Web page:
Friday, April 8, 2011

Battle Rock

Shasta County August 29, 1993

To travel interstate 5, especially this part of interstate 5, it’s a good idea to bring along a CB radio. With the exception of the brief ‘Breaker! Breaker!’ craze in the ‘70’s when verbal spam filled its bandwidth, the media has returned to the trucker twitter it was before. Good info on speed traps, accidents, etc. in the immediate area can really be helpful. As a rough rule, you’ll find north-south truckers using channel 17, and east-west using 19.  It can sometimes be entertaining as well, like the case around here in the Dunsmuir pass area where a woman held court over the air at all hours for as long as this traveler can remember passing this stretch. In fact, when camping at Castle Crags State Park, the CB would be left on for a spell just to hear the action while relaxing with a glass of wine in the wooded campground. Every trucker seemed to know her, and best guess is that she either owned or pulled long shifts at one of the diners in town. There was a lot to talk about back then for like Interstate 70 through Vail Pass, it took a long time to build the road up to interstate standards, and the delays and detours seemed to go on for decades.

It’s a short hike from the campground to the vista point to view the Castle Crags…and the view is spectacular. Watching a sunset there is a lifetime memory.
“Tis midnight now. The bend and broken moon, batter'd and black, as from a thousand battles, hangs silent on the purple walls of Heaven.” – Joaquin Miller

Joaquin Miller was often considered a hack and exploiter by contemporaries, but one enduring facet was his sensitivity to first nation people. Over in England he picked up the handle, ‘Poet of the Sierras’ and made good use of it from then on. At the same time however, naysayers Bret Harte and Mark Twain were just as guilty of panhandling their old west experiences on the eastern seaboard and across the pond, while it’s an easy argument that Miller actually lived the life to a far greater extent. Being wounded here at Castle Crags and later living with the Modocs gives him many extra points in a hypothetical cowboy poetry shootout with Harte and Twain. Cincinnatus Hiner Miller was his given name, he picked up Joaquin from outlaw and folk hero Joaquin Murietta. Miller was at his best when writing about the majesty of the Sierras.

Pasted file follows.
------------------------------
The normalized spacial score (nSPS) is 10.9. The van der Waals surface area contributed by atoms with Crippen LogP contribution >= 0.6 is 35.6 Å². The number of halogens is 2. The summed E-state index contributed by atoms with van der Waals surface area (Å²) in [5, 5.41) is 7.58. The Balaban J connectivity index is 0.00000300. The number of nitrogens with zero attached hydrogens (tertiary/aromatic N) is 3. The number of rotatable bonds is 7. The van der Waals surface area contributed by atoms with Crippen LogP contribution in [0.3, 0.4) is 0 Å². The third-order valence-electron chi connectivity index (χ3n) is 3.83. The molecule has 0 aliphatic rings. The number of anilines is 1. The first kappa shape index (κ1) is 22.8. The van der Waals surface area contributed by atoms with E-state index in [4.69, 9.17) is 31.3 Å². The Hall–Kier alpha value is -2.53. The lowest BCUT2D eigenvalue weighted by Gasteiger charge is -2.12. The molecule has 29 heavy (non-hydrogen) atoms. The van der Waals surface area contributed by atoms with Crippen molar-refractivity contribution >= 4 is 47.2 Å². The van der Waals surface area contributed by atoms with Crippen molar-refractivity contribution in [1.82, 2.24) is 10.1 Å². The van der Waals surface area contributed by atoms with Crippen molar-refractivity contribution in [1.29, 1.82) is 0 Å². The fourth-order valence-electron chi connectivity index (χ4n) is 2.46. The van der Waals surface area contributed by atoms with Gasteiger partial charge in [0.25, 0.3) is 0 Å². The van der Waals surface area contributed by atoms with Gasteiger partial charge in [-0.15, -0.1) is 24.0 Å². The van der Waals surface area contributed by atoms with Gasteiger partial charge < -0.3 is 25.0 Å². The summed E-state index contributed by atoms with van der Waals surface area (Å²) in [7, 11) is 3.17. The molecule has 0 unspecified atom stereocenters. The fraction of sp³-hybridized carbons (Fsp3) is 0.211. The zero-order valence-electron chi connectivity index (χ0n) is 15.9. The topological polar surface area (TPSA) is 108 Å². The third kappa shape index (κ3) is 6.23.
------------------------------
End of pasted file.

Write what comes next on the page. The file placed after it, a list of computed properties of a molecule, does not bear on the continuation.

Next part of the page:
So what was this battle about? Young Joaquin Miller’s friend, Mountain Joe deBondy had the trading post in this pass and in order to drum up business he conjured up the story that the fabled Lost Cabin Mine was in these parts. That brought gold seekers by the hundreds and among many other intrusions, their placer mining techniques turned the river to mud killing the salmon run. The Indians responded in a battle that was the last known in which Native Americans fought only with bow and arrow and spear. They took heavy casualties.

Battle Rock can be seen from interstate 5.

Plaque inscription: NO. 116 BATTLE ROCK - Battle of the Crags was fought below Battle Rock in June 1855. This conflict between the Modoc Indians and the settlers resulted from miners destroying the native fishing waters in the Lower Soda Springs area. Settlers led by Squire Reuben Gibson and Mountain Joe Doblondy, with local Indians led by their Chief Weilputus, engaged Modocs, killed their Chief Dorcas Della, and dispersed them. Poet Joaquin Miller and other settlers were wounded.
Location: On lawn at entrance station, Castle Crags State Park, 1 mi W of I-5 (P.M. 63.6), Castella
Google maps: 41.148333,-122.321262

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